Johnny Juzang poured in 28 points while playing most of the second half on a hurt ankle, and UCLA survived a series of nail-biting misses by top-seeded Michigan in the closing seconds for a 51-49 victory Tuesday night that made the Bruins the fifth No. 11 seed ever to reach the Final Four.
The Wolverines missed their final eight shots, including a 3-pointer by Mike Smith with a couple of seconds left and another by Franz Wagner at the buzzer that sent the Bruins (22-9) flying off the bench in a wild celebration.
The team that backed into the tournament with four consecutive losses, needed overtime to beat Michigan State in the First Four and another overtime to beat Alabama was off to face overall No. 1 seed Gonzaga on Saturday night.
“These guys get all the credit,” said UCLA coach Mick Cronin, who had never been to the Elite Eight much less the Final Four in 18 years as a college head coach. “Unbelievable heart, toughness. Nobody picked us. Nobody believed in us. That’s how we like it. Obviously we know our next assignment is tough, but their resiliency is unbelievable.”
After dictating the pace all game, eschewing the slick style of Michigan in favor of a rock fight, it only seemed fitting that the underdog Bruins would take it to the buzzer.
They were clinging to a 50-49 lead when Michigan called a timeout with 19 seconds to go, intending to set up a final shot. Juwan Howard set up an open 3-point look for cold-shooting Wagner, who missed most of everything, and Eli Brooks also missed a put-back before UCLA was able to corral the rebound.
It was merely the start of a chaotic finish.
“We worked extremely hard this year, coming down to one possession — that’s how it goes sometimes in the game of basketball,” Howard said. “There’s one or two possessions that can either help you or hurt you and for us, we came up short.”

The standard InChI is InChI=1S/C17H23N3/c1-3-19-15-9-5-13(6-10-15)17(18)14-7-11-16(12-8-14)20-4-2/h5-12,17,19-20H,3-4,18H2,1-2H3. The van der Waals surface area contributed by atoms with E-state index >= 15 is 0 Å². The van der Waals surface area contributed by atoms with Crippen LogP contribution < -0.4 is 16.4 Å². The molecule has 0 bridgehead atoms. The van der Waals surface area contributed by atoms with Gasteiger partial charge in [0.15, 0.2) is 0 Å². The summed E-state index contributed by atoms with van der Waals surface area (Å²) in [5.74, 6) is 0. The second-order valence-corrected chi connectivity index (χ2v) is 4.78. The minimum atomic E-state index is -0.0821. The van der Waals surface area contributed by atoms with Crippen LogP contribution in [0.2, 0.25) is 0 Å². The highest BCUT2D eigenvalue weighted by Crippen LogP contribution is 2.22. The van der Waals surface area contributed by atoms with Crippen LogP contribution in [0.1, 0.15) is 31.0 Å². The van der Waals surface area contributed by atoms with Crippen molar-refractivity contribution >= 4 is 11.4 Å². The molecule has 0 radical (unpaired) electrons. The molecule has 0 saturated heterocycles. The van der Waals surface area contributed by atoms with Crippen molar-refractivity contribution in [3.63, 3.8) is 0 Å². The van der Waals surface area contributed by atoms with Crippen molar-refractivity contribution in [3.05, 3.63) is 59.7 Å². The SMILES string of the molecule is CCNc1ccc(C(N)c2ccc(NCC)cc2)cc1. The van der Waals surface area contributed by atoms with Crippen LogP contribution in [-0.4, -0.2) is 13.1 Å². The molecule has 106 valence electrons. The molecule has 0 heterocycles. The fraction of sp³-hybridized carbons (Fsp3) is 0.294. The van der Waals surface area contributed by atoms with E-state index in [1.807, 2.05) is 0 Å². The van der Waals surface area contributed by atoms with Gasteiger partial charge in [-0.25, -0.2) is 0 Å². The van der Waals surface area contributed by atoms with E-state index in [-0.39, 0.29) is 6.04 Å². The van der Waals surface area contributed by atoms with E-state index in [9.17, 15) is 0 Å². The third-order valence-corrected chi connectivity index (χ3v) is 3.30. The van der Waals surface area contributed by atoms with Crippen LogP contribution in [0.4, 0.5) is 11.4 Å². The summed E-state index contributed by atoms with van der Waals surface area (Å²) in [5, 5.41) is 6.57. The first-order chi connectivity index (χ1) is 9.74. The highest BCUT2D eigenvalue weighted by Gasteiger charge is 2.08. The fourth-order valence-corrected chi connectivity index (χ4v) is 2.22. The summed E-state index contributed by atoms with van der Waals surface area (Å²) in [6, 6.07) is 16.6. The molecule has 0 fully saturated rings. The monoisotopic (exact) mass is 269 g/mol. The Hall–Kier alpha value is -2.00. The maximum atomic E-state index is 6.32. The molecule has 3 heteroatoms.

The Wolverines quickly fouled and sent Juzang to the line, where he missed the second of his two free throws with 6.3 seconds left. Michigan grabbed the rebound and called another timeout, and Howard had Smith race up court and unload a good look from the wing that was halfway down before bouncing back out.
The buzzer sounded but the officials halted the Bruins’ celebration, putting a half-second back on the clock.
That was enough time for Michigan to inbound one last time to Wagner, who again let fly a 3-pointer that clanked off the iron—and finally gave the Bruins freedom to spring from their benches for their first Final Four trip since 2008.
“I’ve been trying to teach these guys how to win. Winners know why they win,” Cronin said. “They don’t worry about offensive struggles. They believe. They just keep defending, keep playing with heart, keep playing with toughness.”
Hunter Dickinson led the Wolverines (23-5) with 11 points, but nothing came easy for the Big Ten freshman of the year—or anyone else in maize and blue. They were 3 of 11 beyond the arc, shot 39% overall and couldn’t make the shot at the end.
The No. 1 seed in the East Region had confidently strolled onto the court about 30 minutes before officials even rolled out balls for pregame warmups. The Wolverines almost looked bored as they milled about, some listening to their music, others catching glimpses of the Southern California-Gonzaga game on the screens hanging over the court.
The Bulldogs won so easily it must have lulled them to sleep.
Instead of the crisp passing, unselfishness and eye-pleasing positionless basketball that carried Michigan to three easy wins in the tournament, there was sloppy ballhandling, off-balance jumpers and breakdowns on defense.
Then there was Juzang, who scored 14 of the Bruins’ first 16 points. Whether it was a step-back 3-pointer, floater in the lane or drive to the bucket, one of March’s breakout stars simply willed UCLA to a 27-23 halftime lead.
The Bruins quickly stretched it to 34-25 before Juzang twisted his right ankle during a rebounding scrum, sending him to the bench to get it taped. He was only out a couple of minutes, but Michigan took advantage. Dickinson and Brooks each had back-to-back baskets, wiping out most of UCLA’s hard-earned lead.
Two programs quite familiar with college basketball’s biggest stage kept trading blows the rest of the way.
Gonzaga has won two of three against the Bruins, though they’ve split their two meetings in the NCAA Tournament. UCLA won a regional semifinal in 2006 and the Bulldogs returned the favor in the 2015 regional semifinals.